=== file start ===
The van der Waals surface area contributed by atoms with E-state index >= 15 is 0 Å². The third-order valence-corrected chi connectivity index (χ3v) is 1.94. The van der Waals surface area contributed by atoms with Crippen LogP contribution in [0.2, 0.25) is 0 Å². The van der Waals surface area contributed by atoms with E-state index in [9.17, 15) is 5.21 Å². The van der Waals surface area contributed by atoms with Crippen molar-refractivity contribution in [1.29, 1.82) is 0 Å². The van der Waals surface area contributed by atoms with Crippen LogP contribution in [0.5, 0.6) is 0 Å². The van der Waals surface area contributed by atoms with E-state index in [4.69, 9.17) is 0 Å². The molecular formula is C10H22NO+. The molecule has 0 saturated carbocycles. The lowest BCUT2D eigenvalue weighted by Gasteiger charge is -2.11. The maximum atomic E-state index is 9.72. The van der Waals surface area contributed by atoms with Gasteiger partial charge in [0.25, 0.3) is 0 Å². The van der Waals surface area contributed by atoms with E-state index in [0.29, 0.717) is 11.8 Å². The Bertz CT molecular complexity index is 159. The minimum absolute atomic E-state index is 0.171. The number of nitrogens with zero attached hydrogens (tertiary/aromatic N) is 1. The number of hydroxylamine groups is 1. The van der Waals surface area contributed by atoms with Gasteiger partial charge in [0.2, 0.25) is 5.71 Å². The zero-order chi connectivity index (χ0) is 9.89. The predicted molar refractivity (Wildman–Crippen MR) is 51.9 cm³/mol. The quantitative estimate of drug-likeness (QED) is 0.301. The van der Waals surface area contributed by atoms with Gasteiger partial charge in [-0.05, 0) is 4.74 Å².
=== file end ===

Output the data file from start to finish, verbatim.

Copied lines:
The van der Waals surface area contributed by atoms with E-state index >= 15 is 0 Å². The third-order valence-corrected chi connectivity index (χ3v) is 1.94. The van der Waals surface area contributed by atoms with Crippen LogP contribution in [0.2, 0.25) is 0 Å². The van der Waals surface area contributed by atoms with E-state index in [9.17, 15) is 5.21 Å². The van der Waals surface area contributed by atoms with Crippen molar-refractivity contribution in [1.29, 1.82) is 0 Å². The van der Waals surface area contributed by atoms with Crippen LogP contribution in [0.5, 0.6) is 0 Å². The van der Waals surface area contributed by atoms with E-state index in [4.69, 9.17) is 0 Å². The molecular formula is C10H22NO+. The molecule has 0 saturated carbocycles. The lowest BCUT2D eigenvalue weighted by Gasteiger charge is -2.11. The maximum atomic E-state index is 9.72. The van der Waals surface area contributed by atoms with Gasteiger partial charge in [0.25, 0.3) is 0 Å². The van der Waals surface area contributed by atoms with E-state index in [0.29, 0.717) is 11.8 Å². The Bertz CT molecular complexity index is 159. The minimum absolute atomic E-state index is 0.171. The number of nitrogens with zero attached hydrogens (tertiary/aromatic N) is 1. The number of hydroxylamine groups is 1. The van der Waals surface area contributed by atoms with Gasteiger partial charge in [0.2, 0.25) is 5.71 Å². The zero-order chi connectivity index (χ0) is 9.89. The predicted molar refractivity (Wildman–Crippen MR) is 51.9 cm³/mol. The quantitative estimate of drug-likeness (QED) is 0.301. The van der Waals surface area contributed by atoms with Gasteiger partial charge in [-0.05, 0) is 4.74 Å².